Multivariate Analysis of Variance for Repeated Measures
Multivariate analysis of variance analysis is a test of the
A*B*C = D, where
B is the p-by-r matrix
of coefficients. p is the number of terms, such
as the constant, linear predictors, dummy variables for categorical
predictors, and products and powers, r is the number
of repeated measures, and n is the number of subjects.
an a-by-p matrix, with rank a ≤ p,
defining hypotheses based on the between-subjects model.
an r-by-c matrix, with rank c ≤ r ≤ n
– p, defining hypotheses based on the within-subjects
D is an a-by-c matrix,
containing the hypothesized value.
manova tests if the model terms are significant
in their effect on the response by measuring how they contribute to
the overall covariance. It includes all terms in the between-subjects
manova always takes
zero. The multivariate response for each observation (subject) is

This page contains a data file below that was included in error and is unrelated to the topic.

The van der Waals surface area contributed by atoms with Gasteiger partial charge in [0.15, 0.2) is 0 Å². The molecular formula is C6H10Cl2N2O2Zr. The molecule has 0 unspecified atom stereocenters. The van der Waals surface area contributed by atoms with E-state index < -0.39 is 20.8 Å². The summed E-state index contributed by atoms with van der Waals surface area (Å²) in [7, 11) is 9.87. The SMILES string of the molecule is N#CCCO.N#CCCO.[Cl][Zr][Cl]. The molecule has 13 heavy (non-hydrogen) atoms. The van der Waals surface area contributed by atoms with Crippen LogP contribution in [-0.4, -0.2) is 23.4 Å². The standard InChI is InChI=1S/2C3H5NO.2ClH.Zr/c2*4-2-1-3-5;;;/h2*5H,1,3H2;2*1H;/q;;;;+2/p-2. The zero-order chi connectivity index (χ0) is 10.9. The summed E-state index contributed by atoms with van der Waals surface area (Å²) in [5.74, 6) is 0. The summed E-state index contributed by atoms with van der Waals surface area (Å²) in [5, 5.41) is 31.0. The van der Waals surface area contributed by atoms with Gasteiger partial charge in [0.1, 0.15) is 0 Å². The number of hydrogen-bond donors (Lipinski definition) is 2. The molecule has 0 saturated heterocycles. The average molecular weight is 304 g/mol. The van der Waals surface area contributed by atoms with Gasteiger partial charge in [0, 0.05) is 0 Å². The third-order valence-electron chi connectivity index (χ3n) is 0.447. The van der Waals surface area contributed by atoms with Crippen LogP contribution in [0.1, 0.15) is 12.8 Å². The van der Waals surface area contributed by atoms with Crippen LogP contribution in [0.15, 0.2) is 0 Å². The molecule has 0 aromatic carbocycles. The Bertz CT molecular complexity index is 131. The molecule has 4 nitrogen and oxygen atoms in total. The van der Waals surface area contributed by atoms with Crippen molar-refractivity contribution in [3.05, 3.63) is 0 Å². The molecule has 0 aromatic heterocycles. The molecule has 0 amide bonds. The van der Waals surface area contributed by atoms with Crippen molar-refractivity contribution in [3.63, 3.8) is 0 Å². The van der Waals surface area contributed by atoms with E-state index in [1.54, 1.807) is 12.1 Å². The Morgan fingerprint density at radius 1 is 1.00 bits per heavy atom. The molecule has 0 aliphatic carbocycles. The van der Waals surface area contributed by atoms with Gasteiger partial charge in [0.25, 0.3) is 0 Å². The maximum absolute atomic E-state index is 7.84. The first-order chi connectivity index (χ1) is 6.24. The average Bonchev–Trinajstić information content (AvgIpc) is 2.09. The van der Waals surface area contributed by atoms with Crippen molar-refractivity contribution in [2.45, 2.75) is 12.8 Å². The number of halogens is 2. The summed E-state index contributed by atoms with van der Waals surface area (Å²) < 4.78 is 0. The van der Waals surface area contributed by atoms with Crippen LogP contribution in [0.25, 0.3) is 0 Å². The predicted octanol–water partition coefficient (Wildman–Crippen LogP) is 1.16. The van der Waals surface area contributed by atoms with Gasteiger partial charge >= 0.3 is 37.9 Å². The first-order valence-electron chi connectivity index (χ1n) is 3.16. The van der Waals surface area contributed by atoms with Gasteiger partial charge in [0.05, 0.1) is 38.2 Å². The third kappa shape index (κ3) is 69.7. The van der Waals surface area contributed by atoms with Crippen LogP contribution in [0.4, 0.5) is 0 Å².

the vector of repeated measures.
manova uses four different methods to measure these contributions: Wilks’
lambda, Pillai’s trace, Hotelling-Lawley trace, Roy’s maximum root statistic. Define
where X is a design matrix containing the factor values for the MANOVA. Then, the hypotheses sum of squares and products matrix is
and the residuals sum of squares and products matrix is
The matrix Qh is analogous
to the numerator of a univariate F-test, and
Qe is analogous to the error sum of
squares. Hence, the four statistics
manova uses are:
where λi are the solutions of the characteristic equation |Qh – λQe| = 0.
where θi values are the solutions of the characteristic equation Qh – θ(Qh + Qe) = 0.
Roy’s maximum root statistic
 Charles, S. D. Statistical Methods for the Analysis of Repeated Measurements. Springer Texts in Statistics. Springer-Verlag, New York, Inc., 2002.